But say your CEO is committed to telling that joke. What do you do then? Well, with some clever video editing, it’s possible that even a dud can become a doozy. Comic delivery is about timing. Ever listen to a friend try to repeat something funny they heard from a professional comedian, and all you can think is “guess I had to be there”? If the timing and rhythm are fumbled, then so is the joke. The beauty of video editing is that you can correct bad timing. A skilled video editor can actually shape comic delivery.

And we’d be jesters ourselves if we failed to mention one of the most alluring benefits of using comedy. The term “cheap gag” lives up to its name in more ways than one. Comedy doesn’t require effects. It doesn’t demand props. Comedy just needs people and can be inexpensive to produce.

Let’s face it. These days we all give The New York Times or CNN.com the obligatory click in morning, just to make sure the world hasn’t blown up while we were getting our coffee. And while we’re usually not greeted with anything that extreme, it’s pretty rare that the news gives the kind of smile we’d want to share with someone else. We need that laugh now, more than ever.

GdB

The Rock Primary

In case you haven’t heard, there’s an election going on in the Boston area—and you’ve never seen one like this. Four of the most notable acts in the local music scene, sharing a bill at T.T. the Bear’s Place in Cambridge approached Killer Suit to produce a series of spoof campaign ads to promote this lineup of heavy hitters. But aside from just being notable showmen, they’re pretty hands-on within the music community as well.

In addition to his Brendan Boogie and the Best Intentions, Brendan Boogie hosts the largely successful Cover-Up series at the Lizard Lounge. Mike Epstein of The Motion Sick also created Launch Over, a music licensing, publishing, and consulting organization with his wife Sophia Cacciola of Do Not Forsake Me, Oh My Darling. Leo Blais fast became a well-known name, with an ad from none other than the Northeast nectar that is Dunkin Donuts, which uses his song “Show Me Love.” And Tad Mckitterick of Sidewalk Driver? Well, him you just need to see. If there was any doubt that the glittery showmanship of power pop and metal were things of the past, he will vanquish that idea the minute he walks in the room.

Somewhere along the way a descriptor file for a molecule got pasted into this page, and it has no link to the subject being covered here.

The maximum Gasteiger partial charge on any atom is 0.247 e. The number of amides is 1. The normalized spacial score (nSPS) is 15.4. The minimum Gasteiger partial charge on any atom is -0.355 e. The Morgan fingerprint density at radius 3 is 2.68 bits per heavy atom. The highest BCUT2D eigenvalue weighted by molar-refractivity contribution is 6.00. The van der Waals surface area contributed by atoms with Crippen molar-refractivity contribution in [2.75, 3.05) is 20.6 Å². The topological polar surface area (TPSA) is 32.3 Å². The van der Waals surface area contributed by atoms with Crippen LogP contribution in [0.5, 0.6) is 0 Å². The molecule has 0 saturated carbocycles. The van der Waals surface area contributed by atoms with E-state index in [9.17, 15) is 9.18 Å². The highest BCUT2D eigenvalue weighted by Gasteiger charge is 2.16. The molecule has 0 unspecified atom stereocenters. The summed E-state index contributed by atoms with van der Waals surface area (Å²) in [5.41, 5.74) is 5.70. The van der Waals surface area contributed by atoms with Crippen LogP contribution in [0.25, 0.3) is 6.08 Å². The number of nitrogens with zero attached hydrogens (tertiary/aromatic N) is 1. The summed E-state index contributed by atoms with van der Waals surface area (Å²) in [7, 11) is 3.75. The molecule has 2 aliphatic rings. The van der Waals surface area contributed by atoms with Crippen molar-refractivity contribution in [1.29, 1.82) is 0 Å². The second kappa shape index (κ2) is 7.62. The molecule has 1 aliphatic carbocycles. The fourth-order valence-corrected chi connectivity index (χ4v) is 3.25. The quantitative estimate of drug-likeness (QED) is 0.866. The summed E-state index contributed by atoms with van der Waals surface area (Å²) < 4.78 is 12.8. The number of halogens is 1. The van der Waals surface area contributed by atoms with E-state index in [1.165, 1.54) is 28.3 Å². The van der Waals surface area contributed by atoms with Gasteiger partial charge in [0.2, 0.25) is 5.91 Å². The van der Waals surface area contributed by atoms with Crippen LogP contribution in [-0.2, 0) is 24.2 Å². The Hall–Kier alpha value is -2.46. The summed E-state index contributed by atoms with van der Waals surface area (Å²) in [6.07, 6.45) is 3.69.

The idea: run a full suite of campaign ads throwing the spotlight, for better or worse, on these frontmen. And without giving too much away, we kept all the twists and turns of a tough election cycle in mind when storyboarding the videos. Shot largely in Davis Square, the vignettes use the distinctive neighborhoods and people of Somerville as their setting.

Filmed on a single day, the production notably coincided with the start of the now infamous “Aquapolypse,” when a water main broke in Weston, MA. At wrap, we knew we had some pricelessly humorous material, and were laughing too much to care about how much water we’d need to boil when we got home–comedy has a way of doing that.

GdB

The Rock Primary event will take place at T.T. the Bear’s Place on 7/16/2010.

You can watch all episodes of The Rock Primary campaign series here.

Check out the recent Killer Suit Creative Media article on the effectiveness of comedy in producing web video.